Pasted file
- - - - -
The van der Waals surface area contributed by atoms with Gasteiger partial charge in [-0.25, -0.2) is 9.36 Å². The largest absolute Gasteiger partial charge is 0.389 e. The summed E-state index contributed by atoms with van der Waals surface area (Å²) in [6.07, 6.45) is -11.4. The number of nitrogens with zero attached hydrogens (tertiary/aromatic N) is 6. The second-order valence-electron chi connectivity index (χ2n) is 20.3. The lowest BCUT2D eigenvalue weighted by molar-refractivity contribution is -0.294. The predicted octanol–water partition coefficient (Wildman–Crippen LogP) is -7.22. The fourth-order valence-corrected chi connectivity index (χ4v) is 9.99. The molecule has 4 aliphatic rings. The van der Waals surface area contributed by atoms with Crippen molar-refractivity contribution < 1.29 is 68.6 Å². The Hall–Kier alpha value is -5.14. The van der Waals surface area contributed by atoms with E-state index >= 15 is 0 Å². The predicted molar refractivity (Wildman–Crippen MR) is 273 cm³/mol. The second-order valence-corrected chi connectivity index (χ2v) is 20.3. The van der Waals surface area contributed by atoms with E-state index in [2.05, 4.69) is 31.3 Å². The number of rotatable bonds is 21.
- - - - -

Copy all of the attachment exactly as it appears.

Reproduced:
The van der Waals surface area contributed by atoms with Gasteiger partial charge in [-0.25, -0.2) is 9.36 Å². The largest absolute Gasteiger partial charge is 0.389 e. The summed E-state index contributed by atoms with van der Waals surface area (Å²) in [6.07, 6.45) is -11.4. The number of nitrogens with zero attached hydrogens (tertiary/aromatic N) is 6. The second-order valence-electron chi connectivity index (χ2n) is 20.3. The lowest BCUT2D eigenvalue weighted by molar-refractivity contribution is -0.294. The predicted octanol–water partition coefficient (Wildman–Crippen LogP) is -7.22. The fourth-order valence-corrected chi connectivity index (χ4v) is 9.99. The molecule has 4 aliphatic rings. The van der Waals surface area contributed by atoms with Crippen molar-refractivity contribution < 1.29 is 68.6 Å². The Hall–Kier alpha value is -5.14. The van der Waals surface area contributed by atoms with E-state index >= 15 is 0 Å². The predicted molar refractivity (Wildman–Crippen MR) is 273 cm³/mol. The second-order valence-corrected chi connectivity index (χ2v) is 20.3. The van der Waals surface area contributed by atoms with E-state index in [2.05, 4.69) is 31.3 Å². The number of rotatable bonds is 21.